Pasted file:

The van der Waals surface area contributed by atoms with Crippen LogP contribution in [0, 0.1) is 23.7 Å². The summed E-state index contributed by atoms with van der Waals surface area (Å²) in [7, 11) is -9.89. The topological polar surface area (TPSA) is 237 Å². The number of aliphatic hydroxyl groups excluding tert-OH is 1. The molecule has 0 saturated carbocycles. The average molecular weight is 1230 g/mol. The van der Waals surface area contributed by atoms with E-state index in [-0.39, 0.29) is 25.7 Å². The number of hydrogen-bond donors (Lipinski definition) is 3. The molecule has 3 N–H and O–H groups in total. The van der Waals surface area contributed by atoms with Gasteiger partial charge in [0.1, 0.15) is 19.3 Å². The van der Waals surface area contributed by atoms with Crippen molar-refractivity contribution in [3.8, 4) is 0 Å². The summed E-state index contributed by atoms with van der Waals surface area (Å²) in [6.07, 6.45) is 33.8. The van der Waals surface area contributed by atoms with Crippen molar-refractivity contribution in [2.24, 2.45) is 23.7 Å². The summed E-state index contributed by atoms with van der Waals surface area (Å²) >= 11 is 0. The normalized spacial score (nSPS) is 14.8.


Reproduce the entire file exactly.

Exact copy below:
The van der Waals surface area contributed by atoms with Crippen LogP contribution in [0, 0.1) is 23.7 Å². The summed E-state index contributed by atoms with van der Waals surface area (Å²) in [7, 11) is -9.89. The topological polar surface area (TPSA) is 237 Å². The number of aliphatic hydroxyl groups excluding tert-OH is 1. The molecule has 0 saturated carbocycles. The average molecular weight is 1230 g/mol. The van der Waals surface area contributed by atoms with E-state index in [-0.39, 0.29) is 25.7 Å². The number of hydrogen-bond donors (Lipinski definition) is 3. The molecule has 3 N–H and O–H groups in total. The van der Waals surface area contributed by atoms with Gasteiger partial charge in [0.1, 0.15) is 19.3 Å². The van der Waals surface area contributed by atoms with Crippen molar-refractivity contribution in [3.8, 4) is 0 Å². The summed E-state index contributed by atoms with van der Waals surface area (Å²) in [6.07, 6.45) is 33.8. The van der Waals surface area contributed by atoms with Crippen molar-refractivity contribution in [2.24, 2.45) is 23.7 Å². The summed E-state index contributed by atoms with van der Waals surface area (Å²) >= 11 is 0. The normalized spacial score (nSPS) is 14.8.